[Spambayes] Recently discovered this work.
Fri Nov 1 20:24:42 2002
> Config: MacOS 9.1 MacPython 2.2.2
I don't have experience with either, but others here do. Keep posting here
until they admit it <wink>.
> I started developping on the idea of bayesian filtering by end of
> august after reading the article. It took me time (spare time) to
> arrive at the point where I had a set of script with most
> functionalities needed to do it. I discovered few days ago the work
> you have done. I guess I can stop my development because It can't
> compare to yours.
Unclear: at least yours worked for you!
> Along the time, I discovered two issues.
> The email package is fragil at decoding Eudora messages with
> enclosure wether I get them by OSA (similar to COM on windows) or b=
> direct access to the mbox files. I went back to using the rfc822
> package instead because it was more robust if less sophisticated. I
> don't know if this come from Eudora not being conforming to the
I don't know either; we would need specific examples.
> I downloaded your software and tried to use the tokenizer on my
> stored mail messages to understand how it was working. I can't make
> it works even modifying it a little. If anyone is interested, I did=
> small script to show the issue. If anyone is interested, I can send
> both the script and a mail message on wich it hangs.
Hangs? That's hard to imagine -- there aren't any unbounded loops in the
tokenizer. It could be that a regexp search is taking a very long time,
although I tried to cut the legs off that possibility too.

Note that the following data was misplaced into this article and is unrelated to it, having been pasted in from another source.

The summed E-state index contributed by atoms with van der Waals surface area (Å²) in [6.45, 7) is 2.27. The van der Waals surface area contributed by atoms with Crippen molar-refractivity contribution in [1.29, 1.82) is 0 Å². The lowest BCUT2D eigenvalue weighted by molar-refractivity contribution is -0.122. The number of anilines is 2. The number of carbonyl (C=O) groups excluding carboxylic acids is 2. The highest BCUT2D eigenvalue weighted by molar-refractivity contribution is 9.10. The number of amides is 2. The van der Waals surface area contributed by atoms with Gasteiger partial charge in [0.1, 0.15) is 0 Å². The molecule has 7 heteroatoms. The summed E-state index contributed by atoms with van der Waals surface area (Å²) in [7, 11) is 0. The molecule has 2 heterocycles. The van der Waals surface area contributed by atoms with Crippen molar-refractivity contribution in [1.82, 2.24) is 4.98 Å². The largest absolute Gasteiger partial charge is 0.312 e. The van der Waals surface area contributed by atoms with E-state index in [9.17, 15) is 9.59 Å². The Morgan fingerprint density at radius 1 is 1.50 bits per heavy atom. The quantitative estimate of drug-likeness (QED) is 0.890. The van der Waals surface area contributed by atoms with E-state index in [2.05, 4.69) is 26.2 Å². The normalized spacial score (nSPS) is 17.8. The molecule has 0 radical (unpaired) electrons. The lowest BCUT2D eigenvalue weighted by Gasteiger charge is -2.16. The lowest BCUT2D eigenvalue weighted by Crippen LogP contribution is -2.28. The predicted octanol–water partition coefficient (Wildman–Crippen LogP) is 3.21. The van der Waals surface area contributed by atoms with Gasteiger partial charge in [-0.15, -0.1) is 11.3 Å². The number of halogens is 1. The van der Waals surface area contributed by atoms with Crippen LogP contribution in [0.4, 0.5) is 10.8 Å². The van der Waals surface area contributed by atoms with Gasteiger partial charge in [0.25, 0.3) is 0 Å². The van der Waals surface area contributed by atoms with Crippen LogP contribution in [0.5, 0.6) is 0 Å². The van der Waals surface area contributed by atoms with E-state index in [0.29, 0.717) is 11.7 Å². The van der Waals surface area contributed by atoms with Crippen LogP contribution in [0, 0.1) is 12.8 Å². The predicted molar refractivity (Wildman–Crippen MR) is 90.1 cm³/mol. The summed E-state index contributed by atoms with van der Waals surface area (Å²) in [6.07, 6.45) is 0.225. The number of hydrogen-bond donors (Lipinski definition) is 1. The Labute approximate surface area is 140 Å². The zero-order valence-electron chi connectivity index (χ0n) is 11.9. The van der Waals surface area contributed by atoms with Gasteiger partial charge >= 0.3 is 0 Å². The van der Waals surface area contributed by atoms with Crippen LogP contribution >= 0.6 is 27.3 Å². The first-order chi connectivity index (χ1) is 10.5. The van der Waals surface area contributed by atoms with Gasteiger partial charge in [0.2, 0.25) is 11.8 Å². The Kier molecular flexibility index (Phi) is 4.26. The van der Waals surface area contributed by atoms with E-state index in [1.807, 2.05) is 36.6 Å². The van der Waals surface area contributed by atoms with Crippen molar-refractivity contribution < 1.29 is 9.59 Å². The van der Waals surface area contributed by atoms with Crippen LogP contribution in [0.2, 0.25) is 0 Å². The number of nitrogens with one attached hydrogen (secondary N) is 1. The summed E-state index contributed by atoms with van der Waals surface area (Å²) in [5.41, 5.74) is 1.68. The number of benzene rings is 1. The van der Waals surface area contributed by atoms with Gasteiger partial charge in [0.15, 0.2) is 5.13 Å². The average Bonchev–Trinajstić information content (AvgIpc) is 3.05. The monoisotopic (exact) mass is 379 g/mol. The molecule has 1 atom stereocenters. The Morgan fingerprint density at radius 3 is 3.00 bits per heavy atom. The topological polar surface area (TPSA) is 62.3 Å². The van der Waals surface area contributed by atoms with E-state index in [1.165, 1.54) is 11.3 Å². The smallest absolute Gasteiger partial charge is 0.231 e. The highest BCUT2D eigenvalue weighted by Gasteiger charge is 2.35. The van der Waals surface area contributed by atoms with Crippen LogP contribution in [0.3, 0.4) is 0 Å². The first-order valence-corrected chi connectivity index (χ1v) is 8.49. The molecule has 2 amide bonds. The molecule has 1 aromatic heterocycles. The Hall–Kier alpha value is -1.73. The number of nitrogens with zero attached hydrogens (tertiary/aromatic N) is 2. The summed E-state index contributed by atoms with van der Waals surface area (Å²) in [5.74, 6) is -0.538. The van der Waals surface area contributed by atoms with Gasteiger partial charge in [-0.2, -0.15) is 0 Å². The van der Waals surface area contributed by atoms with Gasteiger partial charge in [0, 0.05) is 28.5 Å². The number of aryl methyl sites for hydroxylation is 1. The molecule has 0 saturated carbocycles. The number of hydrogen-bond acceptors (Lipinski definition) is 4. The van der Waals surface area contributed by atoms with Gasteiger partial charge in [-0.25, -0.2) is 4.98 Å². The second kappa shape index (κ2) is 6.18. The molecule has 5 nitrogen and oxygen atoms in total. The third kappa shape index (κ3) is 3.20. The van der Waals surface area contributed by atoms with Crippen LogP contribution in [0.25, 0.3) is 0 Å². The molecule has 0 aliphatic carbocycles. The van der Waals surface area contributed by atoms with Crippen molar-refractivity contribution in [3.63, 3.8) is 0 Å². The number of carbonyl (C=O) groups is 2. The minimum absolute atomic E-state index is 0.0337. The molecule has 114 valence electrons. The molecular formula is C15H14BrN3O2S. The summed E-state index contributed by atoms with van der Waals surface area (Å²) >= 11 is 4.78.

> As a side note I have two more questions.
> The current software, as downloaded from SF on Oct 29 seems to be
> difficult to use on MacOS 9. I would be interrested in having the
> Pop3 proxy version working. The other way of using such a filter
> would be to have "plug In" to interract with the various mail
> clients. I implemented it in my development and have three plugs in
> for mails stored as file, for Eudora and for Entourage. They are no=
> really nice but the idea is there.
Sorry, I didn't find a question in there.
> What about multilingual situation. On average, I think I get spam
> splitted like this: 80% is english, 12% is french 5% is spanish an=
> 3% is german. Not counting asian ones wich I easily filter on
> encoding and strange chars.
There appears no need to special-case Asian spam with this code. It
generates a bunch of tokens that are virtually unique to Asian spam, and
they quickly get very high spamprobs upon training. The non-default option
accelerates learning for Asian spam, but at the cost of replacing *all*
> How this technique would do on such a situation ?
Can't say: you didn't say how much of your ham (non-spam) is English,
French, Spanish and German. I expect it will work fine, as all those
languages (as opposed to some Asian languages) use whitespace too, and the
tokenizer merely splits on whitespace. This code is *certainly* better than
I am at distinguishing ham from spam in non-English languages, but that's
not saying much. Try it!
> I started to develop a language discriminator in order to
> automatically sort by main language and then use frequency database=
> for each language. I don't know if this is needed ?
I doubt it's necessary, and somewhat doubt it would even be helpful. The
tokenizer has no concept of semantics, it's just crunching strings, and
doesn't know beans about English as opposed to anything else. You may need
more training to get comparable results, or maybe not. Nobody has tested
> Le courrier électronique est un moyen de communication. Les gens =
> se poser des questions sur les implications politiques des choix (o=
> choix) de leurs outils et technologies.
My personal email classifier was sure your msg was ham:
Spam Score: 2.82082e-007
but some of the French words in your sig had high spamprobs:
This reflects that I personally get a lot more French spam than French ham.
Your classifier is very likely to score these differently, and that's a
great strength of the system for personal use; do note that it has no idea
these words *are* French. It doesn't even know they're words, for that